Technical Report

Implications of modifying the current WFD1112a passability assessment protocol to adopt an automated version based on the French ICE protocol (Baudoin etal., 2015)

Alternative title SNIFFER 2 Report Final Submit March 2018



Bull C (2017) Implications of modifying the current WFD1112a passability assessment protocol to adopt an automated version based on the French ICE protocol (Baudoin etal., 2015) [SNIFFER 2 Report Final Submit March 2018]. Scottish Environmental Protection Agency.

This document describes proposed modifications to the current WFD111 2a “Rapid assessment method for assessing riverine barriers to fish passage”, informed by feedback from users and instructed by the modelling of fish swimming performance and methodology proposed by the ONEMA ICE protocol ((Baudoin etal, 2015). The field surveying approach to the assessment of various passage routes for fish across structures, and the collection of data remains largely unchanged from version 1, but version 2 is now presented in a user-friendly Excel formatted spreadsheet, where guidance is provided, and users enter measurements and complete the relevant fields. Passability scores (0, 0.3, 0.6, 1.0) are produced for a number of elements for each structure, or section of structure being assessed, and presented in a set of final tables for inclusion into output reports. In version 2 the “Salmon” and “trout” groups have been split to accommodate a wider range in body length and swimming abilities. Three groupings for salmonids are now included: “large” body length individuals (MSW salmon or ferox trout: > 60cm body length) , “migratory trout/ grilse” (adult sea trout and grilse : 30-60cm body length) and “small resident brown trout” (< 30cm body length) . The thresholds for swimming, water depth and jumping ability are presented for the mean body size of an individual within each group. The “lamprey” group has been split to represent “Sea lamprey” and “River lamprey” groups. The “cyprinid”, “juvenile salmonid” and “juvenile lamprey” groups have all been removed as they were considered to be of limited value. In order to account for the capacity for some species to produce very high short burst swimming speeds, and the re-grouping of fish size categories, modified thresholds for swimming speed are presented in version 2. These thresholds are applicable to the feature being assessed and species and mean size of fish in a category, and are evidenced by the extensive modelling results provided in the ONEMA ICE protocol (Baudoin et al, 2015). The limiting water depth in the current WFD 111 2a methodology was produced using a combination of initial literature evidence and expert judgement. In version 2 minimum water depth thresholds for swimming have been modified with a water depth > 1.5x the mean body depth of the fish in each category being adopted as optimal. This value is proposed as the absolute limiting threshold depth in the ONEMA ICE protocol (Baudoin etal, 2015) and all water depths shallower than this will result in complete blockage to fish passage. In version 2 this absolute threshold approach towards water depth is not utilised. As recorded water depth reduces incrementally below this optimal value, the associated passability scores are reduced to reflect that some fish are still able to swim through water depths that expose a section of their caudal fin (Clough & Turnpenny, 2001), even if swimming performance is not always optimised. The vertical leaping height thresholds applied in the current WFD 111 2a methodology are conservative, with the height of 1.4m given as the maximum jumping height for adult Atlantic salmon and 1.0m for adult trout. The ONEMA ICE protocol (Baudouin etal., 2015) provides values for vertical jumping height calculated using the equations of Videler (1993) and incorporating modelled maximum burst swimming speeds for fish of certain lengths. These values are higher than those used in the WFD 111 2a method, with adult salmon upper jumping limit being > 2.5m, and large trout / grilse upper jumping limit being > 2.0m.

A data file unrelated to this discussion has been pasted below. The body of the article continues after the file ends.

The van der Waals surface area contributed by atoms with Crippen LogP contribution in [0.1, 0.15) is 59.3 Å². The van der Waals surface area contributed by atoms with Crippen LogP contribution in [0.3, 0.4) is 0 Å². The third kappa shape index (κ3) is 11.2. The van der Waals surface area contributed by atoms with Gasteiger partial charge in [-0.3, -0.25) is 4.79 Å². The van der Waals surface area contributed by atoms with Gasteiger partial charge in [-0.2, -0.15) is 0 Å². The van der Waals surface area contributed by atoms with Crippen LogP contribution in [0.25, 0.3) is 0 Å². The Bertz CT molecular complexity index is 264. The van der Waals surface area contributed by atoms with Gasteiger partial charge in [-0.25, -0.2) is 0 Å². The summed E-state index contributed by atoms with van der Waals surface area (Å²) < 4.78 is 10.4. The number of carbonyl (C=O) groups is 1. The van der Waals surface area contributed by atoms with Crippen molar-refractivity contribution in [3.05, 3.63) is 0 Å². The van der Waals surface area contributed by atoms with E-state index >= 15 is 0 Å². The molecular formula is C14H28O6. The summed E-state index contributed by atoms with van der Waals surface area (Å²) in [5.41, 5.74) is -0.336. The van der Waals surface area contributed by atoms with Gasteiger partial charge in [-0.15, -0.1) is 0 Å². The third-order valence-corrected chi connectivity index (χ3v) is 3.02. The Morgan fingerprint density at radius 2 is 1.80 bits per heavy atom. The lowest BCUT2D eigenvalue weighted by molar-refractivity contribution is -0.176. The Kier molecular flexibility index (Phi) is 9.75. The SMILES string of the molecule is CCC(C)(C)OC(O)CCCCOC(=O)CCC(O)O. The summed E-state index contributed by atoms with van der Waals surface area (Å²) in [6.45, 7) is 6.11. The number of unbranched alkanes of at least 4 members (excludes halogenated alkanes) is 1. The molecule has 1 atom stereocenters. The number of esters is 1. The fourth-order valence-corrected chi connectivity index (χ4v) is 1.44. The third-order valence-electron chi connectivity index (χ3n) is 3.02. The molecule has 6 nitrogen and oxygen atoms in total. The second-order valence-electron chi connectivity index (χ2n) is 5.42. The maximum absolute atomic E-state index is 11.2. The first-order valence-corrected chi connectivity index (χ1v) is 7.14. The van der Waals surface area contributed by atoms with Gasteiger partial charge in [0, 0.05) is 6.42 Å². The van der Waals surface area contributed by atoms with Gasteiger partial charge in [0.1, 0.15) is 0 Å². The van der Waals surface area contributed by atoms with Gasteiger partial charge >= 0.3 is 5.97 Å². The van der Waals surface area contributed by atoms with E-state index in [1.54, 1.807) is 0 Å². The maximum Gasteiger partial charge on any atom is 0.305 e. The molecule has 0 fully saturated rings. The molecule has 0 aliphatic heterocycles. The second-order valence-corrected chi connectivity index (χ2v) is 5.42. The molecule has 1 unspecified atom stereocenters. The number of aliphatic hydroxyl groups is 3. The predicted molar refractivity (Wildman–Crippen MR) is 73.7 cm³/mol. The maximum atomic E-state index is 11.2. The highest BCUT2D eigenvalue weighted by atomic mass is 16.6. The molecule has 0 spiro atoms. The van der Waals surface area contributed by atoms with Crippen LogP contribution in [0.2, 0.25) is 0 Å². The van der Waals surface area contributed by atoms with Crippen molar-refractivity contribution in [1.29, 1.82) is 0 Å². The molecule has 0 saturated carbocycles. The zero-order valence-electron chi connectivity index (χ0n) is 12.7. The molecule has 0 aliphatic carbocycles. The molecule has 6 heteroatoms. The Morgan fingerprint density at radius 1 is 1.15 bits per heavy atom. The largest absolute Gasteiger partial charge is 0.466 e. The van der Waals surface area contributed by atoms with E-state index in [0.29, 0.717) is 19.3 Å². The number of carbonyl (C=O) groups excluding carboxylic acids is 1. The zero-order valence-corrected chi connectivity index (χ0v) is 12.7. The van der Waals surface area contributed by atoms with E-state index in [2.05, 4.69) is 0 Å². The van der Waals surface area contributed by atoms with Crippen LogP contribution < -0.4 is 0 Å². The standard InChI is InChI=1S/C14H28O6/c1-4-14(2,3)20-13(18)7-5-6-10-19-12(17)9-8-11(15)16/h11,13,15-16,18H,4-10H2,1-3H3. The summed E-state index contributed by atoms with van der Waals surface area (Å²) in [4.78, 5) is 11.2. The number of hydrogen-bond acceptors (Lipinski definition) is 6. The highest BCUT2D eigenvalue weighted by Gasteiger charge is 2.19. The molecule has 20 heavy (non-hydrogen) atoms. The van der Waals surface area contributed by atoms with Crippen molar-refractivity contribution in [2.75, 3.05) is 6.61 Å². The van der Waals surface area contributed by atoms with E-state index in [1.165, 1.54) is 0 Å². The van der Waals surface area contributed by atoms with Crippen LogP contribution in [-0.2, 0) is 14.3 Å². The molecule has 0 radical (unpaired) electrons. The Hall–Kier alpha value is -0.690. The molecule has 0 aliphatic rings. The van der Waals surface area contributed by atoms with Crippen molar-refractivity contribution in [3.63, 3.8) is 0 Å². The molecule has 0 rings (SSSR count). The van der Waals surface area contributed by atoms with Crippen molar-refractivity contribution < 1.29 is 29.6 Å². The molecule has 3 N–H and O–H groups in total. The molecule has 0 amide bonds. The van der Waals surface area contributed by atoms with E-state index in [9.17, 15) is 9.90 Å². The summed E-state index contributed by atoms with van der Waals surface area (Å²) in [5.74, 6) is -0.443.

Publication date31/12/2017

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Dr Colin Bull

Dr Colin Bull

Senior Lecturer in Aquaculture, Institute of Aquaculture